November 19, 2005.
Metusela Mugumya, 46, has suffered an eye problem for about three years. It started with his failure to drive easily at night because he could barely see beyond specific points. As a result, there were minor accidents before he stopped driving. Even while on busy streets, he always collided with people or knocked poles, as a result of poor vision.
Apparently, he barely sees a thing at night, dusk or in dark places. If he must, he uses a torch. Earlier diagnoses from various eye doctors revealed that his case was not medical. However, it was later discovered that he had a very low field of vision at five degrees compared to the normal 360. This is a pigment growing on the part of the eye called the retina, a condition called Retinitis Pigmentosa. According to Dr Cillasy Tumwesigye, an ophthalmologist at House of Optics on Luwum Street, the disease is a genetic disease, not acquired but inherited, characterised by difficulty in seeing at night.
According to an online eye dictionary, the disease is “Any of several hereditary progressive degenerative diseases of the eye marked by night blindness in the early stages, atrophy and pigment changes in the retina, constriction of the visual field, and eventual blindness”.
“The patients lose their peripheral vision – their vision is limited to just a specific point. One may lose side vision and may only see an object from the middle. Gradually, the central vision also becomes poor. Once this starts, it ends in more reduced night vision,” Tumwesigye says.
Due to inflammation of the retina, an abnormal pigment develops on the retina, causing poor peripheral vision. This is because the pigment that grows affects the blood vessels and the optic nerve, which in turn affects the flow of blood in the retina.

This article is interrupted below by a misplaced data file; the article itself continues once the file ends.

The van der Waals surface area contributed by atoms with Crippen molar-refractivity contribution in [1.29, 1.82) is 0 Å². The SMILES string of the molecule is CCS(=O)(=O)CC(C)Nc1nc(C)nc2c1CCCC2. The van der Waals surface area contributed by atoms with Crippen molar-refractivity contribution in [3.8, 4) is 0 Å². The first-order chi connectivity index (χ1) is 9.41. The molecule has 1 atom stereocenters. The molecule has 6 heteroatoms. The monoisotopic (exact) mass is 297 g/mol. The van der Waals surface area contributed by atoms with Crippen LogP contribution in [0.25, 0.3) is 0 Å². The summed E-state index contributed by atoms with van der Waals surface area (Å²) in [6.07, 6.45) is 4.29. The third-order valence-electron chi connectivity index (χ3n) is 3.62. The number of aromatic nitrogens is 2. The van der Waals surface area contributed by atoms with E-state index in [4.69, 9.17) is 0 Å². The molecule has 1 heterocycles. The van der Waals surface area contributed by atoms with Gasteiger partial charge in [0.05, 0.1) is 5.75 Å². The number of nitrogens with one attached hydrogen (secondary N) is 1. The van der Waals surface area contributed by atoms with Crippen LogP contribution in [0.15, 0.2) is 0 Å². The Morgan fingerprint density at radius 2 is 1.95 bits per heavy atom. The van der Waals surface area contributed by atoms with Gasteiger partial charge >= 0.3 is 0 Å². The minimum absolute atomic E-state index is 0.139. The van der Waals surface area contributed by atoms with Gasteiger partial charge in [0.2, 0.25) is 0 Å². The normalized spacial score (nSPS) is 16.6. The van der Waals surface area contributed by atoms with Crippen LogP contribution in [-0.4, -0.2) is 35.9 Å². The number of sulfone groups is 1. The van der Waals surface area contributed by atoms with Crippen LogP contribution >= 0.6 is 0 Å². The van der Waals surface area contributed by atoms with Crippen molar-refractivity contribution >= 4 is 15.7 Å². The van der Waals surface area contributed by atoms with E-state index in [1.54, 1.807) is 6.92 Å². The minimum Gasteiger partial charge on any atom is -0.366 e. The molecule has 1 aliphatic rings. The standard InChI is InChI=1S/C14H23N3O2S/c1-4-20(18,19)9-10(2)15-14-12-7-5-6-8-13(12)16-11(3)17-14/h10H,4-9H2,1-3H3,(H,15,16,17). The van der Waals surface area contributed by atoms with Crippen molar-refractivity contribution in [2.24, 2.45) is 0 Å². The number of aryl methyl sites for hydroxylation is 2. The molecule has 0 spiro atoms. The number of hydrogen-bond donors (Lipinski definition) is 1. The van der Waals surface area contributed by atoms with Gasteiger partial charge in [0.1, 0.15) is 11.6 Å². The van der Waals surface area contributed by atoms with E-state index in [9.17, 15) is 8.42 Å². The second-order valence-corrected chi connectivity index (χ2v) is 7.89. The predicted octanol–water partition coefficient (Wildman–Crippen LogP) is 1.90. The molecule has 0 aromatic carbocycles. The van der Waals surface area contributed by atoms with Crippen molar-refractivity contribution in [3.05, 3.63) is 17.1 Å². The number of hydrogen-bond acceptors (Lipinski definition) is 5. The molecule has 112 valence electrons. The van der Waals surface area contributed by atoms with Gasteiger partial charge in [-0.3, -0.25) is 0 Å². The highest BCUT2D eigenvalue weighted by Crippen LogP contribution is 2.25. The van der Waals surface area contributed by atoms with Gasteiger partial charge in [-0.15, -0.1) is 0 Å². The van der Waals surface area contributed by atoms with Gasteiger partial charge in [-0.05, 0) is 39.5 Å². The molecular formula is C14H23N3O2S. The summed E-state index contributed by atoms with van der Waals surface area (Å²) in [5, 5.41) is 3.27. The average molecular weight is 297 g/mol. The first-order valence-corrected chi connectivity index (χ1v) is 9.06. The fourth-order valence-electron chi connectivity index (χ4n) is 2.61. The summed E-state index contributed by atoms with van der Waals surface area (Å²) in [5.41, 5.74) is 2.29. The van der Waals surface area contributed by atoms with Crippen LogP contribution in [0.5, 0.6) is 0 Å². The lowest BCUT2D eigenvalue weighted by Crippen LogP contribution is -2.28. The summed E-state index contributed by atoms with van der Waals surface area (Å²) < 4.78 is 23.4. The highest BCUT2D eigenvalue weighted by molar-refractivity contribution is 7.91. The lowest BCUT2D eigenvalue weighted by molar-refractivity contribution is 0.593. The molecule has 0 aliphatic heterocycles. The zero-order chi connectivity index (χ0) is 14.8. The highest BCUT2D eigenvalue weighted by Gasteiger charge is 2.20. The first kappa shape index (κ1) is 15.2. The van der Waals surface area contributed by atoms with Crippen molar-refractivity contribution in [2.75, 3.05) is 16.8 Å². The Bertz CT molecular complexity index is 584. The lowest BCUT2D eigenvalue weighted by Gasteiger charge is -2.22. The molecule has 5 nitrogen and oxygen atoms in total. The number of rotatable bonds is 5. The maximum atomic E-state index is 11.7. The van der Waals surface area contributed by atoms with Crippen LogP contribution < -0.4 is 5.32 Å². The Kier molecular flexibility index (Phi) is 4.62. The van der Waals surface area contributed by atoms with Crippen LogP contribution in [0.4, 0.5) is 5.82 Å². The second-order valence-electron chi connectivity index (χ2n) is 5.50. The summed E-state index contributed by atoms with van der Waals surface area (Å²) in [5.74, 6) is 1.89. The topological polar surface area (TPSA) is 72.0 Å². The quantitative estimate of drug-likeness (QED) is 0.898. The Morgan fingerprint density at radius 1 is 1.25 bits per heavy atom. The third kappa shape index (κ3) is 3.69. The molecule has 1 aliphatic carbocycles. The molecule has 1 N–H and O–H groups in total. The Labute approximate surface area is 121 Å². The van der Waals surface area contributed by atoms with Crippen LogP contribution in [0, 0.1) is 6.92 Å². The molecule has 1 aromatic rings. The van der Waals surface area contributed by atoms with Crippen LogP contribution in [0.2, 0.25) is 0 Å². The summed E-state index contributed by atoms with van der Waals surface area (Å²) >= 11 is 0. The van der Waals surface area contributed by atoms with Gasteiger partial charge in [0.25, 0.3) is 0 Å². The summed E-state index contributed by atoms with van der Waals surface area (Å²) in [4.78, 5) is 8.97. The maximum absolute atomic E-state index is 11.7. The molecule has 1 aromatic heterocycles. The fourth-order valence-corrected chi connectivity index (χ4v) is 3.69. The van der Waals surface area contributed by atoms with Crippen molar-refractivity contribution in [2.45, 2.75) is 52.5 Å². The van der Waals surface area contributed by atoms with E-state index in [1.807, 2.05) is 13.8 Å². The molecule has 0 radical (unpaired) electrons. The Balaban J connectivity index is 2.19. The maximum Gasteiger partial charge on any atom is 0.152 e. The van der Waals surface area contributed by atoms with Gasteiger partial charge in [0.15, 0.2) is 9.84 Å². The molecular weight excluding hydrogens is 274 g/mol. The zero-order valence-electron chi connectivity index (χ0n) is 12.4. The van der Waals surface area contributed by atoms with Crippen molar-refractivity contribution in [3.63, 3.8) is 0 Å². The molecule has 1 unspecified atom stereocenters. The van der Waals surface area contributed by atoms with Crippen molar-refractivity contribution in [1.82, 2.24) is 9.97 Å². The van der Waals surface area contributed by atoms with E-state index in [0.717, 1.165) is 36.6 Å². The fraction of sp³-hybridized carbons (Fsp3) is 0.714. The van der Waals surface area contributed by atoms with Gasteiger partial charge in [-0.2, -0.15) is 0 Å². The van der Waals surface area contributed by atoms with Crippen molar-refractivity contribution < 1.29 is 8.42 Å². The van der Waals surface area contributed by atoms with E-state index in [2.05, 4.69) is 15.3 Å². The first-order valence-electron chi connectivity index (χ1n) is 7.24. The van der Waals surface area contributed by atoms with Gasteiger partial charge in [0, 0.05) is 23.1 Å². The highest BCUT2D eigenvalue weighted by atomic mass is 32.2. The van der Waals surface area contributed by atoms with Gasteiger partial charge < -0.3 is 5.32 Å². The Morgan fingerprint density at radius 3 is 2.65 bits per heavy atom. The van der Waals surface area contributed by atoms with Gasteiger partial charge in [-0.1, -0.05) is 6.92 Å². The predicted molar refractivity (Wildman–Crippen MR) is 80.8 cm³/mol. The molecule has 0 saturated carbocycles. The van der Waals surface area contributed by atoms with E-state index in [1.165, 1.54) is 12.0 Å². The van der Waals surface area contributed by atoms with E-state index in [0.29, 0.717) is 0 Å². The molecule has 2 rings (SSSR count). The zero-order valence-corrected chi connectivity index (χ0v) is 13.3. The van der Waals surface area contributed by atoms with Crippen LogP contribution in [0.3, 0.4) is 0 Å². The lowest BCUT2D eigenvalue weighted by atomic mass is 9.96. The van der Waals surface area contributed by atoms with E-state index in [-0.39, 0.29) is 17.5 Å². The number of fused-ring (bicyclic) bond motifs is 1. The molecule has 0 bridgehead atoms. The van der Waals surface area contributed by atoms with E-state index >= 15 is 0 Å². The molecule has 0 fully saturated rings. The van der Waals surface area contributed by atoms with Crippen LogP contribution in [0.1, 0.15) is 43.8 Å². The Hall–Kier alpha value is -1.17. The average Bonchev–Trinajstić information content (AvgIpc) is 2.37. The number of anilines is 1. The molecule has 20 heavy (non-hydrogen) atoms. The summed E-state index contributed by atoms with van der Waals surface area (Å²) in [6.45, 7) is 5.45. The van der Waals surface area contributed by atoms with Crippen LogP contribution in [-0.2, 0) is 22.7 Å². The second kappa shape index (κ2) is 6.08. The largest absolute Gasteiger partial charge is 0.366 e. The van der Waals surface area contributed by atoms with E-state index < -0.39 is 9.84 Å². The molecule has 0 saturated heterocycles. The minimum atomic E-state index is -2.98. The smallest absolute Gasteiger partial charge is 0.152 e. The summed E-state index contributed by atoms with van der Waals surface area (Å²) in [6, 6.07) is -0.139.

“The retina is like a film which covers pictures, the cons help you to see at day time, while the rods (cells which radiate vision at night) help one to see at night, but they get affected,” he says.
Tumwesigye says that it is an inherited disease hailing from one of a parent’s line or generation. It exists in two different conditions.
From the recessive autosomal pattern of inheritance, the combination of genes transmitted by crossing two individuals, is minor. Thus the dominant gene overshadows the recessive gene. This means that throughout generations, the gene may occur once in a while. “With the autosomal recessive inheritance, the disease usually occurs early in life,” he says.
According to him, this is the condition Mugumya suffers from. He also argues that some children and youths with poor vision may be suffering from the disease and may eventually go blind.
Meanwhile, with the autosomal dominant inheritance, where the genes are dominant, there is gradual loss of sight at the old age.
Usually, vitamin A is prescribed to a patient although it is said there is no definite cure for the disease. “Vitamin A improves some functions in the retina although it is not a sure treatment in itself for the disease. There is progressively no known cure for the disease,” Tumwesigye says. Other drugs may also be prescribed just to improve vision but there is no absolute treatment.
Usually, while it is anticipated that there is absolute treatment for the disease, majority reports say that the treatment is just to suspend or halt the condition, but it does not eradicate the disease.
According to Medicalgeo.com an online medical geography centre, “There is currently no medical treatment for Retinitis Pigmentosa and glaucoma retinitis pigmentosa although scientists continue to investigate possible treatments. Future treatment may involve retinal transplants, artificial complications retinitis pigmentosa research, retinitis pigmentosa retinal implants , gene therapy, stem cells, nutritional supplements, and/or drug therapies”.
Tumwesigye says that individuals must be helped to adjust to their conditions through counselling, vision training and using of certain gadgets to help movement and vocational training to adjust to their conditions.
He argues that poor vision can directly affect one’s performance on certain jobs, so it is best that they are trained early with other skills, which may not be affected as much by poor sight.
He also argues that such cases would be solved by genetic counselling for individual knowledge of their genetics before marriage. However most individuals barely consider the concept let alone have the money to meet the costs.
Source URL: http://www.monitor.co.ug/sunday/life/life112011.php
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